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This debut novel--told in interviews--spans 20 years in the rise and fall of the charismatic leader of a seductive self-help movement. In the 1990s, a talk show host leads the "personality movement," an integrative approach to radical self-transformation. Mayah, the movement's architect and celebrity advocate, adopts a curious, wild child named Masha Isle. A guinea-pig for the movement, and the key to its future, Isle is the subject of the eight interviews that comprise this book. As the interviewer's objectivity disintegrates--even as the movement's legitimacy becomes increasingly suspect--he becomes obsessed with Masha. And all of that is thrown into question when tragedy strikes. The stunning debut of a new literary talent, and a fascinating take on the cult of personality: about celebrities need to destroy and recreate themselves to stay relevant, public personalities coming to belong to everyone, and about our need to see everyone as a kind of celebrity.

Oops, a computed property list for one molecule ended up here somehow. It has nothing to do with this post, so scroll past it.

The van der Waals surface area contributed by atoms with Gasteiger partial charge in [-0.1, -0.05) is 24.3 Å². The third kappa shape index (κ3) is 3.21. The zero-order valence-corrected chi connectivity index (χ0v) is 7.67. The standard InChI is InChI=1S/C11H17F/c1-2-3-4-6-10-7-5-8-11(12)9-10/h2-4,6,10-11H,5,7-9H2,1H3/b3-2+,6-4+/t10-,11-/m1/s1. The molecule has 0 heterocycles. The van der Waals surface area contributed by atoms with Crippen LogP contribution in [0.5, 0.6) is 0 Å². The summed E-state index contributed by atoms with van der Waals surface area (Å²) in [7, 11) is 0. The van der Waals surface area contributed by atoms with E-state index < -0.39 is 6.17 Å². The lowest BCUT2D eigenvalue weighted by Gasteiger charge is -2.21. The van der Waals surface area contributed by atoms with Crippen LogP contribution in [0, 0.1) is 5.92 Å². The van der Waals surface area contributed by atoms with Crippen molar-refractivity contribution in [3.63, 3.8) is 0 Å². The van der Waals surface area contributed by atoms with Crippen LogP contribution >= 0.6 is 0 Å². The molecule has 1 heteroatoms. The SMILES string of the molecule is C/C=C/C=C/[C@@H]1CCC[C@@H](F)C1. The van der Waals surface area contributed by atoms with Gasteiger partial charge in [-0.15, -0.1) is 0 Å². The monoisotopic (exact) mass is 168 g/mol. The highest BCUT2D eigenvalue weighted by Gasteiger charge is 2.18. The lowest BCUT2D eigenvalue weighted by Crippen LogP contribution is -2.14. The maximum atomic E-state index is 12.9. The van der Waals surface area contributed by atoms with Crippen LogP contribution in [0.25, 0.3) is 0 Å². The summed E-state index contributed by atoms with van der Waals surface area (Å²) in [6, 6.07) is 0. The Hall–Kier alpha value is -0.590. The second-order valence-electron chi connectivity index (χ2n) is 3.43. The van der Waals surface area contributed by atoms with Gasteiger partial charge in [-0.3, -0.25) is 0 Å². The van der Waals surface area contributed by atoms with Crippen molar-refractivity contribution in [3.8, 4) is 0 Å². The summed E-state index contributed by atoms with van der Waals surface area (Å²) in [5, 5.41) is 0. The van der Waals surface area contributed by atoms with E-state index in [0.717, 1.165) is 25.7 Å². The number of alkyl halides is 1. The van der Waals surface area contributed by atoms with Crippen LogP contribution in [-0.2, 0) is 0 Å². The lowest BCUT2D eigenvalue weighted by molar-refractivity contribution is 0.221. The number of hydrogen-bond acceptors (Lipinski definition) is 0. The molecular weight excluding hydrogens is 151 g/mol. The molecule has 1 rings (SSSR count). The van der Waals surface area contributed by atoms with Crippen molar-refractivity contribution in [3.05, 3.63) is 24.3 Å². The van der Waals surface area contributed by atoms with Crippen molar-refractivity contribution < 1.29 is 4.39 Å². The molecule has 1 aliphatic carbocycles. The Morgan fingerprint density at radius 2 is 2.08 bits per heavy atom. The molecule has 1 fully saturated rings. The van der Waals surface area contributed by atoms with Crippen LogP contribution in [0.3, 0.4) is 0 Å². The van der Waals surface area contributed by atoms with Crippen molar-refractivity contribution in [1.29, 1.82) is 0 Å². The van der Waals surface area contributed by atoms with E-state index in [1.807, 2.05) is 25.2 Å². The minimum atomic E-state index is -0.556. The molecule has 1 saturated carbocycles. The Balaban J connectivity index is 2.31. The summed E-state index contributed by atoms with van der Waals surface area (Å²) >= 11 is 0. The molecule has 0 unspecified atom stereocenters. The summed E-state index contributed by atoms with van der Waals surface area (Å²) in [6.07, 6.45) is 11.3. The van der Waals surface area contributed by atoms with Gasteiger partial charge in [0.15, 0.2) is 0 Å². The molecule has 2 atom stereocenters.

About the Author
Ross Simonini is an writer, artist and musician living in Northern California. He is the interviews editor for The Believer and executive producer of The Organist. He contributes to the New York Times, Art in America, McSweeneys, Interview and frieze. He occasionally teaches seminars on oral literature at Columbia University.